Google, one of the biggest software companies in the world, is reportedly launching a new blockchain division as part of its Labs group. The blockchain division will be led by Shivakumar Venkataraman, an engineering vice president for Google. The division will focus on “blockchain and other next-gen distributed computing and data storage technologies,” according to an email obtained by Bloomberg.
While the company has been involved in certain blockchain projects, it has been very wary of being associated with any cryptocurrency in particular. The new blockchain division will be directed to the experimentation with these decentralized technologies under the umbrella of the Labs group. Labs is an experimental division that groups all the AR and VR efforts, and other potential projects in the tech area. The new Google Labs group also includes an in-house incubator for projects called Area 120.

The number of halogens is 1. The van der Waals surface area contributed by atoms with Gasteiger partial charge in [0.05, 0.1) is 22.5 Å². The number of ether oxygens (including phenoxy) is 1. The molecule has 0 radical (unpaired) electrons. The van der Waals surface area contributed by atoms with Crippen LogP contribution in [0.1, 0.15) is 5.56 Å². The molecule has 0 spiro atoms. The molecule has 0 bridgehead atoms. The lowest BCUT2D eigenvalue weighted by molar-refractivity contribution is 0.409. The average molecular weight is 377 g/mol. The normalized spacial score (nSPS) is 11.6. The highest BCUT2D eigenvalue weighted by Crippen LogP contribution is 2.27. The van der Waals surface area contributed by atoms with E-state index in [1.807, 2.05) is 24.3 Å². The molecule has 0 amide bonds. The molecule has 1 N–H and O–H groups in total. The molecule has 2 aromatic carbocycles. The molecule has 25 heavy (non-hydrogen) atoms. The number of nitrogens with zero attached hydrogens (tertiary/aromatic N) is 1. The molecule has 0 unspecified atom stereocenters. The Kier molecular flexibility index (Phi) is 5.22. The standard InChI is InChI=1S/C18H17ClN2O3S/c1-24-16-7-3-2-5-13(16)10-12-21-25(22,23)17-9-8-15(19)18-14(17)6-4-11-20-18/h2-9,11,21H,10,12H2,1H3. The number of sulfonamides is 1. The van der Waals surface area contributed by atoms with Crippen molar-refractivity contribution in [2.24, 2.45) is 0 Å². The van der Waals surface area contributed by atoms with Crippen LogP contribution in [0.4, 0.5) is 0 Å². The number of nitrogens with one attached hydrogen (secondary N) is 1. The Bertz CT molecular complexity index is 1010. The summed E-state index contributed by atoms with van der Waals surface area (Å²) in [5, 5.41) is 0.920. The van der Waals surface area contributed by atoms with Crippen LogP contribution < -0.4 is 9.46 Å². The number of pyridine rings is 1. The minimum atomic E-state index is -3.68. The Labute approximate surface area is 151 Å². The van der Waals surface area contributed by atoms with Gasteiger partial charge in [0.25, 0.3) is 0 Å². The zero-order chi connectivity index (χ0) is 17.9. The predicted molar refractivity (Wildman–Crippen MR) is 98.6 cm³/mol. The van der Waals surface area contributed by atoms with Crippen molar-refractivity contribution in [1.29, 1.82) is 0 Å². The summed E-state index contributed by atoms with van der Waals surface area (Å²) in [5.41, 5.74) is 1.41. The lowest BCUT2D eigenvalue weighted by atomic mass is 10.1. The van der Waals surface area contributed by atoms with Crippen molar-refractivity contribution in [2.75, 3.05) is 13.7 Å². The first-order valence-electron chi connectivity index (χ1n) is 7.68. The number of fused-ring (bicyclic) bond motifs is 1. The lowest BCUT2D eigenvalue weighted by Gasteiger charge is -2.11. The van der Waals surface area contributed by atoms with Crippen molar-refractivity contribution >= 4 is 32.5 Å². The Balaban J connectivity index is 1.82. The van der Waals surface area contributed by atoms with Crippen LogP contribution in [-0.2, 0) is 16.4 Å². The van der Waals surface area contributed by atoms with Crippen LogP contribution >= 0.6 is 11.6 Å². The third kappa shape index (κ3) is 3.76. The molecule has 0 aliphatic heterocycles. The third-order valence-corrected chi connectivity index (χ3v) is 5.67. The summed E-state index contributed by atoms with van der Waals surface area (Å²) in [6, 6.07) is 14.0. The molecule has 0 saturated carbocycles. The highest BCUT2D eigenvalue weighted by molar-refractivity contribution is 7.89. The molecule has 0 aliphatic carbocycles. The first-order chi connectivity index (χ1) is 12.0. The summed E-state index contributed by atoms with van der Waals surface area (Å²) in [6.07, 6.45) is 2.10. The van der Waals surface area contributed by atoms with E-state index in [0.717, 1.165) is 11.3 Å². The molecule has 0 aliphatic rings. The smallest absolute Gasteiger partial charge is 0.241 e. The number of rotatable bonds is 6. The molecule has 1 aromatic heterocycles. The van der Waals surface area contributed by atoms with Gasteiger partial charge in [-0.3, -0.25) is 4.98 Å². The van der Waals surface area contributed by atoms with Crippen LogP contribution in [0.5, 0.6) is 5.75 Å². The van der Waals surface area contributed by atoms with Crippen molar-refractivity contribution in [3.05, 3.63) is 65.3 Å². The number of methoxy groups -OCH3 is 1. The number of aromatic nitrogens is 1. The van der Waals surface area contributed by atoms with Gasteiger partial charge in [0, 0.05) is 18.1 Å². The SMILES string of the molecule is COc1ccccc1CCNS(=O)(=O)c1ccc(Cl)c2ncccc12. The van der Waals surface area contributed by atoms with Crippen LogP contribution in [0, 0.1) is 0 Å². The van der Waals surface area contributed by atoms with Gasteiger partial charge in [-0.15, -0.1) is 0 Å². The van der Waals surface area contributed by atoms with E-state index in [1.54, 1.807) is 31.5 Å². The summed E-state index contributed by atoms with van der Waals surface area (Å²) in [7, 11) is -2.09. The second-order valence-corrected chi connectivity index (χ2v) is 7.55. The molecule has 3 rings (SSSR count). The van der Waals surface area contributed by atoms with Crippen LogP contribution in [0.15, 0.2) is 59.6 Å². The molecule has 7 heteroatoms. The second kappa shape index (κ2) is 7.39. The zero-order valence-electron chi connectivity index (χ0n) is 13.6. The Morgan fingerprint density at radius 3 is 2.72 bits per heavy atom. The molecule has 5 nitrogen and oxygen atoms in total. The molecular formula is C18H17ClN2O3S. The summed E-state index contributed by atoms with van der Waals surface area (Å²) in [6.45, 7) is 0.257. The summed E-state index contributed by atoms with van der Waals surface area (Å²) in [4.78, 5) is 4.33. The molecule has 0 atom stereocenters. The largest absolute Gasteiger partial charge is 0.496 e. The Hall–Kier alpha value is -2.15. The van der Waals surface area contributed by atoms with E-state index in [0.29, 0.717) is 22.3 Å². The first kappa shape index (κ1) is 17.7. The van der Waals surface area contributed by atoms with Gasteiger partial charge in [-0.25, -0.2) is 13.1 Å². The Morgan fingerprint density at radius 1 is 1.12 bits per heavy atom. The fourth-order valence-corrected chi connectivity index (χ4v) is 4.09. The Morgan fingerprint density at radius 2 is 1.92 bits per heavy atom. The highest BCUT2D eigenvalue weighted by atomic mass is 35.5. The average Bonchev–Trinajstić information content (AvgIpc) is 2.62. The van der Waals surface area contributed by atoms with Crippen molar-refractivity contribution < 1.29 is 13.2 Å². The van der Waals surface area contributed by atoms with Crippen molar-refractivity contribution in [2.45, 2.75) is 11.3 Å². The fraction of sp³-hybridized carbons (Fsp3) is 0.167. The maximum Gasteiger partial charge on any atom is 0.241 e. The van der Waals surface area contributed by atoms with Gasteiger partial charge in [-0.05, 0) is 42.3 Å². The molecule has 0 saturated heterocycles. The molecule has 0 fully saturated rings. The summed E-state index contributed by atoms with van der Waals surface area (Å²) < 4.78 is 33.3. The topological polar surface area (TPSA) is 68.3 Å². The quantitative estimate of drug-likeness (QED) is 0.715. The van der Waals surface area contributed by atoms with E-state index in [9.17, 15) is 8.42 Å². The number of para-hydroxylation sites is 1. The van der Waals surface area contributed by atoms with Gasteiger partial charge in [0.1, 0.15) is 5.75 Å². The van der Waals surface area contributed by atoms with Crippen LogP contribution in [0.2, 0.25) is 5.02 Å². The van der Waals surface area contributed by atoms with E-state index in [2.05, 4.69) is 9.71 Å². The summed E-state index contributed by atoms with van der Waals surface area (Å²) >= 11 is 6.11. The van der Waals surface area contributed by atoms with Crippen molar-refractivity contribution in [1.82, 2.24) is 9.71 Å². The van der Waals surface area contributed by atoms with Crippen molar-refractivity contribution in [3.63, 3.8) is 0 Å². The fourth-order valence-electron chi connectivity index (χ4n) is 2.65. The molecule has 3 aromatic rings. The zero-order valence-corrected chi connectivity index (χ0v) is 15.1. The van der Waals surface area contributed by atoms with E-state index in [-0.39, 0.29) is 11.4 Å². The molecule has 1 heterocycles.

This development is seen by some analysts as a response to how other companies like Meta (formerly Facebook) are growing to include more of these new developments into their business model
The company, whose stance on crypto was delicate, even banned all cryptocurrency-related advertising including initial coin offerings, crypto exchanges, cryptocurrency wallets, and cryptocurrency trading advice from its platform, has changed.
Since then, it completed a partnership with Coinbase and Bitpay, two cryptocurrency exchanges, to include allowing customers to store cryptocurrency in digital cards. However, the company is still not accepting cryptocurrency transactions. Also, last year, the company also inked a partnership with Bakkt, a digital platform, to allow users to spend cryptocurrencies using its card on the Google Pay platform.
Google’s president of commerce, Bill Ready, commented on the vision that the company has on cryptocurrencies and their possible uses. At the time, Ready stated that “Crypto is something we pay a lot of attention to. As user demand and merchant demand evolves, we’ll evolve with it.”
The company also announced recently it was hiring a former Paypal executive, Arnold Goldberg, as a part of a push to include new services in its platform, including cryptocurrencies.